Unlike other benzodiazepines, clonazepam only forms a weak bond with the GABA receptors. This means that it doesn't have a strong effect. On top of that, it is not as lipid soluble as other medications. This means that it is less likely to cause side effects like amnesia.

Only a small dose of clonazepam is needed to achieve the results desired. Most doctors will start patients off with a dose of 0.25mg. The medication comes in a tablet form. The pills should be taken twice a day for 3 days.

After which point, the dosage is increased to 0.5mg. The maximum daily dose for Klonopin should not exceed 4mg when treating anxiety and panic disorders. The maximum dose increases to 20mg if the medication is used to treat seizures.

The recommended dosages will decrease significantly if the medication is prescribed to children. Children should take this medication for an even shorter amount of time. Long-term use is not recommended.

Klonopin vs. Xanax

Both Klonopin and Xanax can treat anxiety. Klonopin, however, can be also used to treat co-occurring disorders like restless leg syndrome, burning mouth syndrome, tremors, social anxiety and sleep walking disorders.

Clonazepam is normally only used for up to 4 weeks. As a result, it offers less severe withdrawal symptoms compared to Xanax. It's also usually much easier to withdraw from clonazepam due to this reason.

Xanax, on the other hand, is solely used to treat anxiety and panic attacks. While it is also only used for short-term purposes, it comes with a lot more withdrawal symptoms. It also is more likely to interact with other drugs and medications in comparison to clonazepam. This is not ideal for those who struggle with more than one condition or illness.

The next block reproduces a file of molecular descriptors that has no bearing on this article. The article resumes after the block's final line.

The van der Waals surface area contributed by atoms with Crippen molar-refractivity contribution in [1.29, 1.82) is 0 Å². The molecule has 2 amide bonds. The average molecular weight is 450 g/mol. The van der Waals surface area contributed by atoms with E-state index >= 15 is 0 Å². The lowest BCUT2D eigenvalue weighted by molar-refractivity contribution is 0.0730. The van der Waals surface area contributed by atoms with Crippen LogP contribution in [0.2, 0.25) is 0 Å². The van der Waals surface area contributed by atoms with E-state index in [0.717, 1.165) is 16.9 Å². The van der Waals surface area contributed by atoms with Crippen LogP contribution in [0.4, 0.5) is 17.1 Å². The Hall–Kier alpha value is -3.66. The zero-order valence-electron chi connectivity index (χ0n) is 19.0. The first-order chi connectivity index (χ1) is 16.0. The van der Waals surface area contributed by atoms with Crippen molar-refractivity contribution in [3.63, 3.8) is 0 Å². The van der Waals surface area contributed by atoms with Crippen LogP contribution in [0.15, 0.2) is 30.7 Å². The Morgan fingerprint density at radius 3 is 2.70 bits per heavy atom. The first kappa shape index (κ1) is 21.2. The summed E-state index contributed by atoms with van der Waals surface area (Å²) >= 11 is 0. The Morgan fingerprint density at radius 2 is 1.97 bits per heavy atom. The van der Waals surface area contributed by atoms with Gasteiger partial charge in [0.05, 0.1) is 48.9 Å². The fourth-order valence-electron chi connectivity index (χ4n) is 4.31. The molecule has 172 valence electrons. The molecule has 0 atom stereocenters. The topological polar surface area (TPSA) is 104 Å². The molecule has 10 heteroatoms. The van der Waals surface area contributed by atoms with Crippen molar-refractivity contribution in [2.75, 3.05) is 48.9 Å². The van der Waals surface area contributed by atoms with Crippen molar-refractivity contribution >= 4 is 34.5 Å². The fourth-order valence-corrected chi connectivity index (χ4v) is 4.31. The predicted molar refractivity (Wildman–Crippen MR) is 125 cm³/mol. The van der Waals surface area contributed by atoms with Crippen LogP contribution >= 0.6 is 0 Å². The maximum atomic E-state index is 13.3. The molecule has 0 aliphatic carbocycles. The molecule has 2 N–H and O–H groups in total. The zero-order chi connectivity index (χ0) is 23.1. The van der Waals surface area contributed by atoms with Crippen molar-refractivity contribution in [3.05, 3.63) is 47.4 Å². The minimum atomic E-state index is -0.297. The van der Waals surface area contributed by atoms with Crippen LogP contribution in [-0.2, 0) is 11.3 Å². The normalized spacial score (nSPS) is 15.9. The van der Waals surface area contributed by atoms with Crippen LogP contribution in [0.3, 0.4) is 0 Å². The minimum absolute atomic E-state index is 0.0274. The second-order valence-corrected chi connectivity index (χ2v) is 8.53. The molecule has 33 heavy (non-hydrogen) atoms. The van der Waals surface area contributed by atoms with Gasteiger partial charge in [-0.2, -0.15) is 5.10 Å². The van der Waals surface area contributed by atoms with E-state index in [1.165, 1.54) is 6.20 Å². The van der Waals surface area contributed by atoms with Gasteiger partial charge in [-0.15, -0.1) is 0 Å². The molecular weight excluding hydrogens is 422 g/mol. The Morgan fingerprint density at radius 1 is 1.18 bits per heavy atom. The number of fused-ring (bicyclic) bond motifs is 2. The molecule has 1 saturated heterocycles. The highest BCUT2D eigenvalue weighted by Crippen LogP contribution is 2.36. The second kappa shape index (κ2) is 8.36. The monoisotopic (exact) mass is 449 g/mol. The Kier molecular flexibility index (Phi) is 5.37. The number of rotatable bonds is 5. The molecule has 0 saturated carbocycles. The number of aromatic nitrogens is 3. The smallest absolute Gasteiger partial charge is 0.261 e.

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The Addictive Potential of Klonopin

Even properly Klonopin use can lead to tolerance and drug dependency. The risks increase if the use extends over a longer period of time.

Since clonazepam acts on the GABA system, it will alter the body's ability to produce these signals. After a while, the body will begin to adjust to the increased levels of GABA molecules. This is known as developing a tolerance. When this happens, the patient will need to take a larger dose to achieve the same results. The dangers of Klonopin lie in how quickly tolerance and dependence can develop.

After awhile, the body will function sub-optimally unless there's Klonopin in the system. This causes the body to become dependent on the drug. Once drug dependence is established, withdrawal symptoms will kick in when quitting.

Some patients are more at risk for developing dependence and tolerance. Risk factors that affect the likelihood of a patient getting addicted include:

  • The length of the substance use
  • The dosage taken each time
  • The frequency of the drug use

Those who have taken the medication for a longer period of time are more likely to get addicted to it. The same can be said for those who have taken larger doses or who take their doses more frequently.

Klonopin Abuse in Idaho: Are Too Many Doctors Prescribing Opioids With Benzos?

As many as 25% of people who have long-term opioid prescriptions in Idaho are also being prescribed benzodiazepines. This is according to a study from Idaho State University. Their study found that out of all prescriptions that were sent to the Idaho Drug Monitoring Program in 2017, 201,000 people had short-term opioid prescriptions. This means that they had been taking these drugs for less than 90 days. Another 101,000 people had long term prescriptions, and out of this population, 25,000 of them had prescriptions for benzos as well.

Opioids are prescription painkillers, such as Vicodin or Oxycodone. Benzos are prescribed as sleeping aids or for anxiety or seizures. But they are both depressant drugs, so the combination increases a person’s risk for overdose or even death. There are only a few times when using both would be appropriate, such as when providing end of life care.